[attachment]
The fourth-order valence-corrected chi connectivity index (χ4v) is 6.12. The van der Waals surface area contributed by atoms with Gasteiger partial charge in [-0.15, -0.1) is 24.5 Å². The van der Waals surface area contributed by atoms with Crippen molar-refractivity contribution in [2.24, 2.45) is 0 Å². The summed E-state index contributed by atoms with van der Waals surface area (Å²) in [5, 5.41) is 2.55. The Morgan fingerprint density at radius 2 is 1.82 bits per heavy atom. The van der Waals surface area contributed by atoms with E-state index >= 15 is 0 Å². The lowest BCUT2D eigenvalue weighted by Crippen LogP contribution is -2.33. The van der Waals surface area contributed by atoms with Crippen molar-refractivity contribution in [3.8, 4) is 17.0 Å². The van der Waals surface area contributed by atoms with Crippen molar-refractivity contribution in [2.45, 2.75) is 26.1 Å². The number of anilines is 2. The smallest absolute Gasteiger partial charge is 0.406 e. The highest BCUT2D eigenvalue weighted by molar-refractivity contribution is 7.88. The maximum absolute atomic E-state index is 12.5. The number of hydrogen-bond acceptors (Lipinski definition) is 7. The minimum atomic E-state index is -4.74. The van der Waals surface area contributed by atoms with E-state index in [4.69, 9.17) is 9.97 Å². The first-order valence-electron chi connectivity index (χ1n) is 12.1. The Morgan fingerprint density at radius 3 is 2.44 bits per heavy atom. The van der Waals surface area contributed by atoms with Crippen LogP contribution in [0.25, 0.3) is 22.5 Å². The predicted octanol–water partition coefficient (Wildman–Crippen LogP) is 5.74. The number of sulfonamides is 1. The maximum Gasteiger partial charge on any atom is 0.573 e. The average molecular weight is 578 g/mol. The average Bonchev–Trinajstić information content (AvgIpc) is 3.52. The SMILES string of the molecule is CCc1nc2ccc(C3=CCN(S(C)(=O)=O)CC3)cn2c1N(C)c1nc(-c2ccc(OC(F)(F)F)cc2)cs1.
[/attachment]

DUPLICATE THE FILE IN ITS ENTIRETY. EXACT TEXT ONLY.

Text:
The fourth-order valence-corrected chi connectivity index (χ4v) is 6.12. The van der Waals surface area contributed by atoms with Gasteiger partial charge in [-0.15, -0.1) is 24.5 Å². The van der Waals surface area contributed by atoms with Crippen molar-refractivity contribution in [2.24, 2.45) is 0 Å². The summed E-state index contributed by atoms with van der Waals surface area (Å²) in [5, 5.41) is 2.55. The Morgan fingerprint density at radius 2 is 1.82 bits per heavy atom. The van der Waals surface area contributed by atoms with E-state index >= 15 is 0 Å². The lowest BCUT2D eigenvalue weighted by Crippen LogP contribution is -2.33. The van der Waals surface area contributed by atoms with Crippen molar-refractivity contribution in [3.8, 4) is 17.0 Å². The van der Waals surface area contributed by atoms with Crippen molar-refractivity contribution in [2.45, 2.75) is 26.1 Å². The number of anilines is 2. The smallest absolute Gasteiger partial charge is 0.406 e. The highest BCUT2D eigenvalue weighted by molar-refractivity contribution is 7.88. The maximum absolute atomic E-state index is 12.5. The number of hydrogen-bond acceptors (Lipinski definition) is 7. The minimum atomic E-state index is -4.74. The van der Waals surface area contributed by atoms with E-state index in [4.69, 9.17) is 9.97 Å². The first-order valence-electron chi connectivity index (χ1n) is 12.1. The Morgan fingerprint density at radius 3 is 2.44 bits per heavy atom. The van der Waals surface area contributed by atoms with Crippen LogP contribution in [0.25, 0.3) is 22.5 Å². The predicted octanol–water partition coefficient (Wildman–Crippen LogP) is 5.74. The number of sulfonamides is 1. The maximum Gasteiger partial charge on any atom is 0.573 e. The average molecular weight is 578 g/mol. The average Bonchev–Trinajstić information content (AvgIpc) is 3.52. The SMILES string of the molecule is CCc1nc2ccc(C3=CCN(S(C)(=O)=O)CC3)cn2c1N(C)c1nc(-c2ccc(OC(F)(F)F)cc2)cs1.